When I took my turn to cook the community meal, I was determined to fill our giant soup pot with thick, crunchy vegetable soup, so our growing community would feel well-fed a-bun-dance. The fridge was full of leeks, yellow onions, red chard, purple cabbage…Along with green lentils, some fire roasted tomatoes from a can, and more, it was chunky, colorful and satisfying.
This past fall, Heathcote received a grant from the Koinonia Foundation to build a large hoophouse style greenhouse in our main garden. Many Heathcote members and friends contributed considerable labor to build it, in tandem with workshops, as part of Heathcote’s educational mission. Starting this spring, our hoophouse will significantly extend our growing season and increase the food available from Heathcote land, for both our table and market. Heathcoter Mike has been diligent about removing snow as it falls on the plastic sheeting, which wasn’t easy to put in place. Now snow banks up five feet and more around the outside. The structure has held up well with Mike’s proactive care. It’s exciting to stand inside, the space is full of potential!
Yesterday, our monthly wholesale food delivery finally came, three days late due to road conditions, specifically our road, which had only just been plowed. Several of us gathered to unload the truck, count the boxes, inventory the order and put the food away.
Our diet is vegetarian and vegan, whole foods and organic as much as possible. At Heathcote, we grow what we can. (This year, lead gardener Betsy will be supervising interns in our Permaculture based gardens.) We also collect wild edibles, such as mushrooms, off our land. Then we buy what we can, wholesale and in bulk, using our collective buying power. What we can’t get from our distributors, we buy, usually at locally owned health food stores and grocery stores, such as Sonnewald, Saubels and The Natural.
It’s always fun to help put the co-op order away; It’s like opening presents. And it’s usually much easier to plan a menu for the community dinner after the order has arrived than while it’s due. But still, as we were waiting for it and living and working in our buildings connected by trenches in the snow, I never felt a lack.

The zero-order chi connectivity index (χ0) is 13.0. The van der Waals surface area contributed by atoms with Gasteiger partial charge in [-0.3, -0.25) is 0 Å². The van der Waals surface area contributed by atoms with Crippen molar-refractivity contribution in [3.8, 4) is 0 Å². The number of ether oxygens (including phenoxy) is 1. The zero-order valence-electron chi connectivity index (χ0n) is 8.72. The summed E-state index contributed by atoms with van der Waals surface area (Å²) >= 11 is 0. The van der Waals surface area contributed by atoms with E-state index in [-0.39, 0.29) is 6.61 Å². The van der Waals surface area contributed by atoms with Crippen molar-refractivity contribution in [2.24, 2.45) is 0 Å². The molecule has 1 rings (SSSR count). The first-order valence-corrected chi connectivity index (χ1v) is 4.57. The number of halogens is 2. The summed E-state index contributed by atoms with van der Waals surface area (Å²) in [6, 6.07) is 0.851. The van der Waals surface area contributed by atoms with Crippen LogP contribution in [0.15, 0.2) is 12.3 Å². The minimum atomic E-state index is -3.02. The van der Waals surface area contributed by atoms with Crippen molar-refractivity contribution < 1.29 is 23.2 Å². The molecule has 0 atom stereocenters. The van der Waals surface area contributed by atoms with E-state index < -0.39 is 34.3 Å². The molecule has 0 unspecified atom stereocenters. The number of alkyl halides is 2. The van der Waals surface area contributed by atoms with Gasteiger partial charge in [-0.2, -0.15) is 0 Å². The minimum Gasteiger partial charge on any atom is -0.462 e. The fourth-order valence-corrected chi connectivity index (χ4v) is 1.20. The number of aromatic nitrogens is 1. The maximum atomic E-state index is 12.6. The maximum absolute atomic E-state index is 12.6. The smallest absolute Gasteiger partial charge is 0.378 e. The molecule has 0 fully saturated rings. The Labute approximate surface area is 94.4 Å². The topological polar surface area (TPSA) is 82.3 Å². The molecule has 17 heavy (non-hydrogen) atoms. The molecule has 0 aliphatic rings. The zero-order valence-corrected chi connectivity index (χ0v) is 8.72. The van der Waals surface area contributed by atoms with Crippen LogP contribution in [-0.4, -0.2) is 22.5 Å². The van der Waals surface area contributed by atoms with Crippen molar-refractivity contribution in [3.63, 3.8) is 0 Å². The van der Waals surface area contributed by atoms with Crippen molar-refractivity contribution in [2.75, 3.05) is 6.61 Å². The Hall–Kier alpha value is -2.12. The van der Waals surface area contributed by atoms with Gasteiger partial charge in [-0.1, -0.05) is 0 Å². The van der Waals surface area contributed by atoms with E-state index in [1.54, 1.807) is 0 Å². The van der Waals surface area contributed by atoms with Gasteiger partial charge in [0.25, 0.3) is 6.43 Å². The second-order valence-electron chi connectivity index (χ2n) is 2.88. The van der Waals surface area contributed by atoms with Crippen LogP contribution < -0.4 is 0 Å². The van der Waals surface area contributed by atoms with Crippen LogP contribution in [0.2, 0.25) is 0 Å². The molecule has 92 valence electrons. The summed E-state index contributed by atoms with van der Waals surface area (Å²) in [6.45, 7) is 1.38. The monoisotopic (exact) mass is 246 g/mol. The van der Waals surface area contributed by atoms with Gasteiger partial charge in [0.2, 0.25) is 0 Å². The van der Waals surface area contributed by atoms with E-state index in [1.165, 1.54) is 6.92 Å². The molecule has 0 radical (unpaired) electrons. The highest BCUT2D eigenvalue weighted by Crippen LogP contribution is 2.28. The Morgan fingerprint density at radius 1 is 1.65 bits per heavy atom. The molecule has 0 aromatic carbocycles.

Heathcote Community is a pretty special place to live, with many unusual blessings. Friends and visitors often gush about our community dinners. Six nights a week, most of the community comes to the Mill for a shared meal. Each community member signs up to lovingly cook about thrice a month. That way, the work is light and people usually cook their particular vegetarian specialties, making the Heathcote cuisine legendary!
A few years ago, we gutted the first floor of the Mill to open up the space as we add members. We renovated and expanded our dining room and kitchen areas.
We wanted more members. So we brainstormed about recruitment and we meditated on our intention, picturing the people arriving. They did!
Since that time, we’ve gone from eight adults and four kids to sixteen adults and six children living on the land. I imagine the economic downturn helps our population explosion, with people who’ve considered Intentional Community for years, finally pursuing that adventure.
Now, long ago when we were fewer, dinner cleanup was a drag. We always had the agreement that whoever cooked for the night didn’t have to clean. But some cooks have simple ways and some cooks, well, they use every pot in the place, open twenty-seven cans and fling food on every conceivable surface. We would rotate a couple of members to clean, who were sometimes at it for hours.
Then it was proposed that we try having all eaters except the cook clean up. This seemed like overkill to some, awkward to others, but we consensed to try it.
At first, I found it way overstimulating, having eight or more adult bodies in our tiny, pre-renovation kitchen. Whenever I could snag the dishwashing job and face the wall, I would. I want to be a good girl and do what’s expected, but I’m not one of those personality types who thrives on chaos.
Folks soon found that, like our communal dinners themselves, the cleanup had become a group bonding experience. People would continue dinner conversation, sing songs, gather consensus around where things belonged in the kitchen and what do do with plastic bags–”I still can’t believe we actually wash these!!!”
And our renovation certainly created some elbow room, smoothing out the chaos. That is, until the people we imagined showed up, picked up dish towels and asked, “Where does this thingy go?”
Our dining room tables used to host cooperative jigsaw puzzles, slow chess games, kid art projects, and so forth. Suddenly it’s, “Where can I sit? Who’s stuff is this? Can we make an agreement about kids’ stuff in common areas? I have some feelings about this…”
And I’m back to wishing for a cleanup job that faces the wall. But I stand there, on a team of four waiting to dry and/or put away dishes. I look around to see two dishwashers at two different sinks, one rinser, two or three dryers, three or four put-awayers, two sweepers (only two brooms), a cloud of bodies spooning leftovers into containers, labeling and dating them, and a few newbies standing on the edges, trying to figure out how to cut in and steal the ball.